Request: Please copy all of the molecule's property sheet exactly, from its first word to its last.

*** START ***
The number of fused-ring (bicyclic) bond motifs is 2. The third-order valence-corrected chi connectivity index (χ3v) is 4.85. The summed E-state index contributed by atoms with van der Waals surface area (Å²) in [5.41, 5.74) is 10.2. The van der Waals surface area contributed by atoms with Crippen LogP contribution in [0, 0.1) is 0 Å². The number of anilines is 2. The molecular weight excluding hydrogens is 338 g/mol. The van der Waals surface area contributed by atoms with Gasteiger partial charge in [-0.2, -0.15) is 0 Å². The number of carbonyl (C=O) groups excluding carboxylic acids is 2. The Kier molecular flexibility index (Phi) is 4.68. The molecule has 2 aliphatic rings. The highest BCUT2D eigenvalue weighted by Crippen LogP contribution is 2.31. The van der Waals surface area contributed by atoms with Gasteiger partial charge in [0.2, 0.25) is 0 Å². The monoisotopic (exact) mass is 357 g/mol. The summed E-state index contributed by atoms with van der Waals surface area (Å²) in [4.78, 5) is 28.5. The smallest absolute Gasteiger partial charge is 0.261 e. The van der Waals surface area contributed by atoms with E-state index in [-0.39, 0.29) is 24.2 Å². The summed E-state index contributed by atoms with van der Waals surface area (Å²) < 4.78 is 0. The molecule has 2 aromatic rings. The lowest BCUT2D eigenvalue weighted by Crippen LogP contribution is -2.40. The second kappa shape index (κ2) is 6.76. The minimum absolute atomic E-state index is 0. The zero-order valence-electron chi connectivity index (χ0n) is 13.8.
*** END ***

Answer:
The number of fused-ring (bicyclic) bond motifs is 2. The third-order valence-corrected chi connectivity index (χ3v) is 4.85. The summed E-state index contributed by atoms with van der Waals surface area (Å²) in [5.41, 5.74) is 10.2. The van der Waals surface area contributed by atoms with Crippen LogP contribution in [0, 0.1) is 0 Å². The number of anilines is 2. The molecular weight excluding hydrogens is 338 g/mol. The van der Waals surface area contributed by atoms with Gasteiger partial charge in [-0.2, -0.15) is 0 Å². The number of carbonyl (C=O) groups excluding carboxylic acids is 2. The Kier molecular flexibility index (Phi) is 4.68. The molecule has 2 aliphatic rings. The highest BCUT2D eigenvalue weighted by Crippen LogP contribution is 2.31. The van der Waals surface area contributed by atoms with Gasteiger partial charge in [0.2, 0.25) is 0 Å². The monoisotopic (exact) mass is 357 g/mol. The summed E-state index contributed by atoms with van der Waals surface area (Å²) in [4.78, 5) is 28.5. The smallest absolute Gasteiger partial charge is 0.261 e. The van der Waals surface area contributed by atoms with E-state index in [-0.39, 0.29) is 24.2 Å². The summed E-state index contributed by atoms with van der Waals surface area (Å²) < 4.78 is 0. The molecule has 2 aromatic rings. The lowest BCUT2D eigenvalue weighted by Crippen LogP contribution is -2.40. The second kappa shape index (κ2) is 6.76. The minimum absolute atomic E-state index is 0. The zero-order valence-electron chi connectivity index (χ0n) is 13.8.